Standard Meeting Patterns
Standard class meeting patterns are a set of common meeting times that all departments and instructors use across undergraduate and graduate schools to schedule classes. The purpose of the class patterns is to reduce course conflicts, thereby empowering students to take the courses they want and need.
Standard class meeting patterns were developed in response to recommendation of the SUES report and to a request by the deans responsible for undergraduate education (H&S, Engineering & Earth Systems) and the Vice Provost for Undergraduate Education. The challenge was to develop a course of action that would mitigate enrollment conflicts that students noted during the SUES process.
To ameliorate this condition, three actions were recommended and adopted: simplify the meeting schedule matrix, use the class scheduling process to minimize conflicts and overlaps for students, encourage departments to coordinate their scheduling and distribution of courses.
Specifically the goals for the Revised Meeting Patterns Proposal are:
Optimize the ability of students to obtain classes because of simplified and flexible, non-overlapping scheduling patterns.
Reduction in classes with partial time overlaps.
Reduction of conflicts in final exam times (which is not provided for in academic policy).
Emphasize the values of teaching by reducing late arrivals and early departures for overlapping classes.
Optimize the ability of faculty to observe Stanford's policy on credit hours.
Optimize use of the classroom inventory.
Promote distribution of scheduling across the day.
Promote access to restricted or departmental rooms when not already in use.
Incentives in schools and departments to encourage off peak scheduling.
Minimum enrollment requirements to ensure good use of larger rooms (e.g., enrollment must be a minimum of 75% of seat capacity).
Courses are expected to conform to standard meeting start times.
Courses that require more time than provided by a standard meeting period may occupy multiple periods.
Courses must begin at a standard meeting start time; courses may, however, conclude before the standard meeting end time.
Classroom space will be assigned to courses that efficiently use the space and its characteristics: course enrollment must be at least 75% of classroom seat capacity. Should enrollment not meet this threshold, the course may be moved to a smaller classroom.
It is the responsibility of the instructor and department to ensure that the actual attendance in the class does not exceed the capacity of the room set by fire and safety codes. Should enrollment exceed room capacity, the department should contact the Registrar's Scheduling department to make arrangements for a larger room.
It is recommended that no more than 50% of department/program classes should be scheduled to begin within the peak period (10:30am-2:30pm). This practice ensures that classes are offered at diverse times to meet student needs while ensuring that classroom space is fully utilized throughout the day.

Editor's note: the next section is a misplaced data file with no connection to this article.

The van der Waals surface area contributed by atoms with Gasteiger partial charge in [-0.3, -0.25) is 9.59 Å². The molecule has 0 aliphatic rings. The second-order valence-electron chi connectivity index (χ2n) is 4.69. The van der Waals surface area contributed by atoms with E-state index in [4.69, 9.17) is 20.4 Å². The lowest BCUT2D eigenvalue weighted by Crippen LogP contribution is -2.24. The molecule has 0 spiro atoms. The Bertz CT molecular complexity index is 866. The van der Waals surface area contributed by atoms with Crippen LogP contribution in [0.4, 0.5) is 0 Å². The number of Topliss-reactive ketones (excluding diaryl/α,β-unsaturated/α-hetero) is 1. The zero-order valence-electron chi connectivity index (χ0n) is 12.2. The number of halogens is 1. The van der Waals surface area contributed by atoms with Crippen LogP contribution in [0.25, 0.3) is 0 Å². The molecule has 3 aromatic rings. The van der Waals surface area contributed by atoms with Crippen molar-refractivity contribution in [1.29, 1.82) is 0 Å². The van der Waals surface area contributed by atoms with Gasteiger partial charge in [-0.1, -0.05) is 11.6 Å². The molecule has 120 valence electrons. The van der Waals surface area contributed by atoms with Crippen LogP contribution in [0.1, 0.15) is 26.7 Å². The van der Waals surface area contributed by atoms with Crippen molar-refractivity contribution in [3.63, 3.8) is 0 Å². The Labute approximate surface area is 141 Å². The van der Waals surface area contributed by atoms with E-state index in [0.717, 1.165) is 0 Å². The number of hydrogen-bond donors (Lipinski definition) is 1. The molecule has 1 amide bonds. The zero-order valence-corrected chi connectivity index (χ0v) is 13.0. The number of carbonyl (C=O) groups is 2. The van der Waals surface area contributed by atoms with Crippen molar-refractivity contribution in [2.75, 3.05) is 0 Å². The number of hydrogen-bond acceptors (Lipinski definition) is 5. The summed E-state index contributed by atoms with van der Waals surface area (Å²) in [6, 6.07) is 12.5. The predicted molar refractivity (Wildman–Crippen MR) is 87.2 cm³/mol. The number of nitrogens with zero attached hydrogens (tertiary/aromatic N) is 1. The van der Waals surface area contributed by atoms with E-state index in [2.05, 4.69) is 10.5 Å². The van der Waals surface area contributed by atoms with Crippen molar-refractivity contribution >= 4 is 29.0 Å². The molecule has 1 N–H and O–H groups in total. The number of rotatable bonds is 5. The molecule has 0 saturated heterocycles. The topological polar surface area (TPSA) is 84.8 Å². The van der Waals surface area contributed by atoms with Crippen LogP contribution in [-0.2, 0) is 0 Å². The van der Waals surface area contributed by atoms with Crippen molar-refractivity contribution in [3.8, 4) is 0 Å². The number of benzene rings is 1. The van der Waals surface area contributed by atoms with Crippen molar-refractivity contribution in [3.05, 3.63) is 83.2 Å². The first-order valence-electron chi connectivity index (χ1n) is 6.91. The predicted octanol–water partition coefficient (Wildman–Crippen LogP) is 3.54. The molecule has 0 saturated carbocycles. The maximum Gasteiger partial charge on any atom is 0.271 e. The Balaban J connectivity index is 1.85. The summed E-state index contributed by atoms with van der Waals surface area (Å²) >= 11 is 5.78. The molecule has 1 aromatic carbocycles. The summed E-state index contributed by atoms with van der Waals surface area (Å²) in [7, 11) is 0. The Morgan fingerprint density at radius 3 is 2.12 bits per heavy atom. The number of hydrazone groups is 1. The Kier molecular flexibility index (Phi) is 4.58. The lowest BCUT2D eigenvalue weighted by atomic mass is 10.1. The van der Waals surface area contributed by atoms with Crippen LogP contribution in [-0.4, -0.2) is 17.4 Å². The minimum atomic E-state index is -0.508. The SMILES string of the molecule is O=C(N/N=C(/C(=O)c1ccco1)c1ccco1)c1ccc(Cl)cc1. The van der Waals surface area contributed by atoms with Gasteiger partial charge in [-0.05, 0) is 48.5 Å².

Classes are not held on official University holidays unless the school has been granted an exemption.
Requests for exceptions must be made in writing to a joint C-USP/C0GS Subcommittee on Class Scheduling Patterns and, if approved, will be scheduled only after all other courses have been assigned a classroom. Instructor preference is not considered to be a valid basis for an exception.
It is extremely difficult to change classroom locations once classrooms have been assigned for the quarter. Priority scheduling will be given to instances where enrollment necessitates a change in the assigned classroom.
Changes to class schedules after students are enrolled should be avoided if at all possible.
It is not possible to guarantee assignment of a specific classrooms, but departments closely adhering to these policies will be given priority classroom scheduling.
Faculty and department should take advantage of enrollment management capabilities built in the Classroom Scheduling system, including waitlists, permission numbers, and section and component enrollment configurations, to ensure scheduling and enrollment effectiveness.
Registrar Office scheduling systems are configured to allow departments to schedule classes only uses patterns approved by the Faculty Senate.
Requests for exceptions must be made in writing to the joint C-USP/C-GS Subcommittee on Class Scheduling Patterns and, if approved, will be scheduled only after all other courses have been assigned a classroom. Instructor preference is not considered to be a valid basis for an exception. Any request for an exception must have the approval of the department or program chair.
Requests for exceptions should include a rationale for why the class or classes cannot fit the regular meeting patterns as well as an assessment of student impact resulting from the exception.
To request an exception to the meeting patterns, the department Curriculum Manager (typically the Student Service Officer) should submit an exception request through the Scheduling Management module of Coursedog.